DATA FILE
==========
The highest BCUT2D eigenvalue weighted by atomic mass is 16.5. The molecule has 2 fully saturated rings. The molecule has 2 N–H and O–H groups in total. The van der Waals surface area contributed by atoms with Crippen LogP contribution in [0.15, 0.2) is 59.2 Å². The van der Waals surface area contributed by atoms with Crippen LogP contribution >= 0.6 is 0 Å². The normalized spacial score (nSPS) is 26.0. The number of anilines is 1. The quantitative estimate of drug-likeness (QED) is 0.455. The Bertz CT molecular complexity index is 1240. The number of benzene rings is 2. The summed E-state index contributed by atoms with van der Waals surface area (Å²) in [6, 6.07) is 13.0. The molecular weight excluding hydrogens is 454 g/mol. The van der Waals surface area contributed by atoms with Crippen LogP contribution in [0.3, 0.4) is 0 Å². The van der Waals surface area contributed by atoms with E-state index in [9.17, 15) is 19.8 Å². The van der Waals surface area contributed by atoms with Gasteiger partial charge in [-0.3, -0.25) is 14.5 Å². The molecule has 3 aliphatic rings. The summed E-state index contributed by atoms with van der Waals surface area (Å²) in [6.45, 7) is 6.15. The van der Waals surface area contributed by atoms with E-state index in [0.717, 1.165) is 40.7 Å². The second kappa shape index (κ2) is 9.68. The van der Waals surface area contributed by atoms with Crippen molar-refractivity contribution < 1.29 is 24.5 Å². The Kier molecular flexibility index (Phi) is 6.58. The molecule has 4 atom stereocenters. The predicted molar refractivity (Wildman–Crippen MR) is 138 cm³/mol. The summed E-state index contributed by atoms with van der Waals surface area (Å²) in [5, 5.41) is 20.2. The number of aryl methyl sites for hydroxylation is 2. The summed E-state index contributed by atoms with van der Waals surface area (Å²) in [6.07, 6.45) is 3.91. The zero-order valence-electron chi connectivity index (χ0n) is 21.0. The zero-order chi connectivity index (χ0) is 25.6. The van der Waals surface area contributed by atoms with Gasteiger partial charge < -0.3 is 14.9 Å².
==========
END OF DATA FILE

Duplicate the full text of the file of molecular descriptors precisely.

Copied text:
The highest BCUT2D eigenvalue weighted by atomic mass is 16.5. The molecule has 2 fully saturated rings. The molecule has 2 N–H and O–H groups in total. The van der Waals surface area contributed by atoms with Crippen LogP contribution in [0.15, 0.2) is 59.2 Å². The van der Waals surface area contributed by atoms with Crippen LogP contribution >= 0.6 is 0 Å². The normalized spacial score (nSPS) is 26.0. The number of anilines is 1. The quantitative estimate of drug-likeness (QED) is 0.455. The Bertz CT molecular complexity index is 1240. The number of benzene rings is 2. The summed E-state index contributed by atoms with van der Waals surface area (Å²) in [6, 6.07) is 13.0. The molecular weight excluding hydrogens is 454 g/mol. The van der Waals surface area contributed by atoms with Crippen LogP contribution in [0.3, 0.4) is 0 Å². The van der Waals surface area contributed by atoms with E-state index in [9.17, 15) is 19.8 Å². The van der Waals surface area contributed by atoms with Gasteiger partial charge in [-0.3, -0.25) is 14.5 Å². The molecule has 3 aliphatic rings. The summed E-state index contributed by atoms with van der Waals surface area (Å²) in [6.45, 7) is 6.15. The van der Waals surface area contributed by atoms with E-state index in [0.717, 1.165) is 40.7 Å². The second kappa shape index (κ2) is 9.68. The van der Waals surface area contributed by atoms with Crippen molar-refractivity contribution < 1.29 is 24.5 Å². The Kier molecular flexibility index (Phi) is 6.58. The molecule has 4 atom stereocenters. The predicted molar refractivity (Wildman–Crippen MR) is 138 cm³/mol. The summed E-state index contributed by atoms with van der Waals surface area (Å²) in [5, 5.41) is 20.2. The number of aryl methyl sites for hydroxylation is 2. The summed E-state index contributed by atoms with van der Waals surface area (Å²) in [6.07, 6.45) is 3.91. The zero-order valence-electron chi connectivity index (χ0n) is 21.0. The zero-order chi connectivity index (χ0) is 25.6. The van der Waals surface area contributed by atoms with Gasteiger partial charge < -0.3 is 14.9 Å².